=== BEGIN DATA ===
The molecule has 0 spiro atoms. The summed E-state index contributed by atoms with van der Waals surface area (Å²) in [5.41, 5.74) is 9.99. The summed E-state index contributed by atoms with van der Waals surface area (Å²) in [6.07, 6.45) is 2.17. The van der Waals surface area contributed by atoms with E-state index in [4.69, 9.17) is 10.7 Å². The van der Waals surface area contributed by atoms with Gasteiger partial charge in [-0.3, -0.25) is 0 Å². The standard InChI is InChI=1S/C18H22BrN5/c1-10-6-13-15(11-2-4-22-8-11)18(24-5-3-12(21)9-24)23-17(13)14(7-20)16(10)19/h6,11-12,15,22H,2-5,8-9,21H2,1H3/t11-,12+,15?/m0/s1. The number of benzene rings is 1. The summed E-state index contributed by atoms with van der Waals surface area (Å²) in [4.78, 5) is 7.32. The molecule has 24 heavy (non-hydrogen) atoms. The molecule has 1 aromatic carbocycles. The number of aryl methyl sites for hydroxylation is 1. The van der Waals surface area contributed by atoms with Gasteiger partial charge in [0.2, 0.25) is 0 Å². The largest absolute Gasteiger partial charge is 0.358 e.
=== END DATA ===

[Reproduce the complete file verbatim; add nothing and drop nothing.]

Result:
The molecule has 0 spiro atoms. The summed E-state index contributed by atoms with van der Waals surface area (Å²) in [5.41, 5.74) is 9.99. The summed E-state index contributed by atoms with van der Waals surface area (Å²) in [6.07, 6.45) is 2.17. The van der Waals surface area contributed by atoms with E-state index in [4.69, 9.17) is 10.7 Å². The van der Waals surface area contributed by atoms with Gasteiger partial charge in [-0.3, -0.25) is 0 Å². The standard InChI is InChI=1S/C18H22BrN5/c1-10-6-13-15(11-2-4-22-8-11)18(24-5-3-12(21)9-24)23-17(13)14(7-20)16(10)19/h6,11-12,15,22H,2-5,8-9,21H2,1H3/t11-,12+,15?/m0/s1. The number of benzene rings is 1. The summed E-state index contributed by atoms with van der Waals surface area (Å²) in [4.78, 5) is 7.32. The molecule has 24 heavy (non-hydrogen) atoms. The molecule has 1 aromatic carbocycles. The number of aryl methyl sites for hydroxylation is 1. The van der Waals surface area contributed by atoms with Gasteiger partial charge in [0.2, 0.25) is 0 Å². The largest absolute Gasteiger partial charge is 0.358 e.